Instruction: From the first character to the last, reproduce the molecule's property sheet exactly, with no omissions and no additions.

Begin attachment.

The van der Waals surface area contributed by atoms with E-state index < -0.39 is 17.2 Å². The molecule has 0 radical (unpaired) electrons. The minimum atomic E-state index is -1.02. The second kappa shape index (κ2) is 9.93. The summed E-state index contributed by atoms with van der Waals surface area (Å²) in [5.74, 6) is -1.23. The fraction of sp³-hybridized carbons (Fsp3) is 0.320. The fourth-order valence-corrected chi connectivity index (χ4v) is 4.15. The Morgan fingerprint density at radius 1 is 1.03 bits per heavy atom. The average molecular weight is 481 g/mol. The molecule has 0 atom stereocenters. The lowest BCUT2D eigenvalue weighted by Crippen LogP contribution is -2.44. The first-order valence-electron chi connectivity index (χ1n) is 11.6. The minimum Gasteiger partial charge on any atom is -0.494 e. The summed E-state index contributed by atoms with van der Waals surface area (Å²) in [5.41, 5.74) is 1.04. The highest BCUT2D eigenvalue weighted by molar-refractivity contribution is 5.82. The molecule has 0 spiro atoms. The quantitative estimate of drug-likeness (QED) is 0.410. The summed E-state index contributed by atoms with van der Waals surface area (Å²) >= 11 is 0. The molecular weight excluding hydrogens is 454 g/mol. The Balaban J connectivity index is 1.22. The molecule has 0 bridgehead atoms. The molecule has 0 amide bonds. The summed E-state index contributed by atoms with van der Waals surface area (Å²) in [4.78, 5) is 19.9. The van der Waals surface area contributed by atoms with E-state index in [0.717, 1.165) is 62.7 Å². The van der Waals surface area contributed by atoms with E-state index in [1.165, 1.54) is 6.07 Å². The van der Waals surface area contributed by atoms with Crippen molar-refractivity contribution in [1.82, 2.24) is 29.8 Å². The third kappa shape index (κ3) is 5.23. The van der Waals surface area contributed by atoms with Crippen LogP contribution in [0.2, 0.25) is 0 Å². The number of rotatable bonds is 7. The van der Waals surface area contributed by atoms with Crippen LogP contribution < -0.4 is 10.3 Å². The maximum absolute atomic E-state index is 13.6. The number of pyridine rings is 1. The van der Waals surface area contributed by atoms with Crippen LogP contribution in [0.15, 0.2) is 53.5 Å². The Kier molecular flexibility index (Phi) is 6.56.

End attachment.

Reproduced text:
The van der Waals surface area contributed by atoms with E-state index < -0.39 is 17.2 Å². The molecule has 0 radical (unpaired) electrons. The minimum atomic E-state index is -1.02. The second kappa shape index (κ2) is 9.93. The summed E-state index contributed by atoms with van der Waals surface area (Å²) in [5.74, 6) is -1.23. The fraction of sp³-hybridized carbons (Fsp3) is 0.320. The fourth-order valence-corrected chi connectivity index (χ4v) is 4.15. The Morgan fingerprint density at radius 1 is 1.03 bits per heavy atom. The average molecular weight is 481 g/mol. The molecule has 0 atom stereocenters. The lowest BCUT2D eigenvalue weighted by Crippen LogP contribution is -2.44. The first-order valence-electron chi connectivity index (χ1n) is 11.6. The minimum Gasteiger partial charge on any atom is -0.494 e. The summed E-state index contributed by atoms with van der Waals surface area (Å²) in [5.41, 5.74) is 1.04. The highest BCUT2D eigenvalue weighted by molar-refractivity contribution is 5.82. The molecule has 0 spiro atoms. The quantitative estimate of drug-likeness (QED) is 0.410. The summed E-state index contributed by atoms with van der Waals surface area (Å²) >= 11 is 0. The molecular weight excluding hydrogens is 454 g/mol. The Balaban J connectivity index is 1.22. The molecule has 0 bridgehead atoms. The molecule has 0 amide bonds. The summed E-state index contributed by atoms with van der Waals surface area (Å²) in [4.78, 5) is 19.9. The van der Waals surface area contributed by atoms with E-state index in [0.717, 1.165) is 62.7 Å². The van der Waals surface area contributed by atoms with E-state index in [1.165, 1.54) is 6.07 Å². The van der Waals surface area contributed by atoms with Crippen molar-refractivity contribution in [1.82, 2.24) is 29.8 Å². The third kappa shape index (κ3) is 5.23. The van der Waals surface area contributed by atoms with Crippen LogP contribution in [0.2, 0.25) is 0 Å². The number of rotatable bonds is 7. The van der Waals surface area contributed by atoms with Crippen LogP contribution < -0.4 is 10.3 Å². The maximum absolute atomic E-state index is 13.6. The number of pyridine rings is 1. The van der Waals surface area contributed by atoms with Crippen LogP contribution in [0.15, 0.2) is 53.5 Å². The Kier molecular flexibility index (Phi) is 6.56.